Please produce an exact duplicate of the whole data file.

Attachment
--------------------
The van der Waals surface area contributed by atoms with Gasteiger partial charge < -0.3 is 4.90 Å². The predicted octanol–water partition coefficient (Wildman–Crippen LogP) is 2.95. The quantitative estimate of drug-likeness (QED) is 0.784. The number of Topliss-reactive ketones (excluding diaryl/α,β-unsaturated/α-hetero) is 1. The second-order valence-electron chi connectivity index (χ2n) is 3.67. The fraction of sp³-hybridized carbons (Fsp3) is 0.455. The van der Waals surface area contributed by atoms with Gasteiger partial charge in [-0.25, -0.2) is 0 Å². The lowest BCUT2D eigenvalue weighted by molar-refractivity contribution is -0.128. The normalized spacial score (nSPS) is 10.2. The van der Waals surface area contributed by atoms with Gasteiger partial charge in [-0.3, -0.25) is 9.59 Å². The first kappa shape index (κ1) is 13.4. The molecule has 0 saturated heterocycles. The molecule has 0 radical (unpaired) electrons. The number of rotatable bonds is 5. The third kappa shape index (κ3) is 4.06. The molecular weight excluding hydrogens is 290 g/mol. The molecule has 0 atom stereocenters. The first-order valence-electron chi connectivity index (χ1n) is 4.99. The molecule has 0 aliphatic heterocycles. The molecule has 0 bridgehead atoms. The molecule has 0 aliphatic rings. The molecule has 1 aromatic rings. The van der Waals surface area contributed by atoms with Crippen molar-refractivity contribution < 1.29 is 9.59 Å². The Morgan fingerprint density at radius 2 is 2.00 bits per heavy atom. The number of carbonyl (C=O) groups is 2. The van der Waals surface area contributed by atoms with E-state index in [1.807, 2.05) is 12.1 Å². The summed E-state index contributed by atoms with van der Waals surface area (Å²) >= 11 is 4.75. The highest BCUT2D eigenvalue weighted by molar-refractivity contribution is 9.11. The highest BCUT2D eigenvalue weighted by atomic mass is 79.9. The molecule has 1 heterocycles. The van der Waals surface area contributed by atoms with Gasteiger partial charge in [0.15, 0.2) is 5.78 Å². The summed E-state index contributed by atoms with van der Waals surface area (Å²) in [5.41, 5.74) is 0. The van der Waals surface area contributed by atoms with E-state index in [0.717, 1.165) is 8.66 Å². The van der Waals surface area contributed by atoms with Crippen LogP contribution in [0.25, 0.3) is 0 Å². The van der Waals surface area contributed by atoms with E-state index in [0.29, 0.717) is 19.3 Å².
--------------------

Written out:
The van der Waals surface area contributed by atoms with Gasteiger partial charge < -0.3 is 4.90 Å². The predicted octanol–water partition coefficient (Wildman–Crippen LogP) is 2.95. The quantitative estimate of drug-likeness (QED) is 0.784. The number of Topliss-reactive ketones (excluding diaryl/α,β-unsaturated/α-hetero) is 1. The second-order valence-electron chi connectivity index (χ2n) is 3.67. The fraction of sp³-hybridized carbons (Fsp3) is 0.455. The van der Waals surface area contributed by atoms with Gasteiger partial charge in [-0.25, -0.2) is 0 Å². The lowest BCUT2D eigenvalue weighted by molar-refractivity contribution is -0.128. The normalized spacial score (nSPS) is 10.2. The van der Waals surface area contributed by atoms with Gasteiger partial charge in [-0.3, -0.25) is 9.59 Å². The first kappa shape index (κ1) is 13.4. The molecule has 0 saturated heterocycles. The molecule has 0 radical (unpaired) electrons. The number of rotatable bonds is 5. The third kappa shape index (κ3) is 4.06. The molecular weight excluding hydrogens is 290 g/mol. The molecule has 0 atom stereocenters. The first-order valence-electron chi connectivity index (χ1n) is 4.99. The molecule has 0 aliphatic heterocycles. The molecule has 0 bridgehead atoms. The molecule has 0 aliphatic rings. The molecule has 1 aromatic rings. The van der Waals surface area contributed by atoms with Crippen molar-refractivity contribution < 1.29 is 9.59 Å². The Morgan fingerprint density at radius 2 is 2.00 bits per heavy atom. The number of carbonyl (C=O) groups is 2. The van der Waals surface area contributed by atoms with E-state index in [1.807, 2.05) is 12.1 Å². The summed E-state index contributed by atoms with van der Waals surface area (Å²) >= 11 is 4.75. The highest BCUT2D eigenvalue weighted by molar-refractivity contribution is 9.11. The highest BCUT2D eigenvalue weighted by atomic mass is 79.9. The molecule has 1 heterocycles. The van der Waals surface area contributed by atoms with Gasteiger partial charge in [0.15, 0.2) is 5.78 Å². The summed E-state index contributed by atoms with van der Waals surface area (Å²) in [5.41, 5.74) is 0. The van der Waals surface area contributed by atoms with E-state index in [0.717, 1.165) is 8.66 Å². The van der Waals surface area contributed by atoms with Crippen LogP contribution in [0.25, 0.3) is 0 Å². The van der Waals surface area contributed by atoms with E-state index in [0.29, 0.717) is 19.3 Å².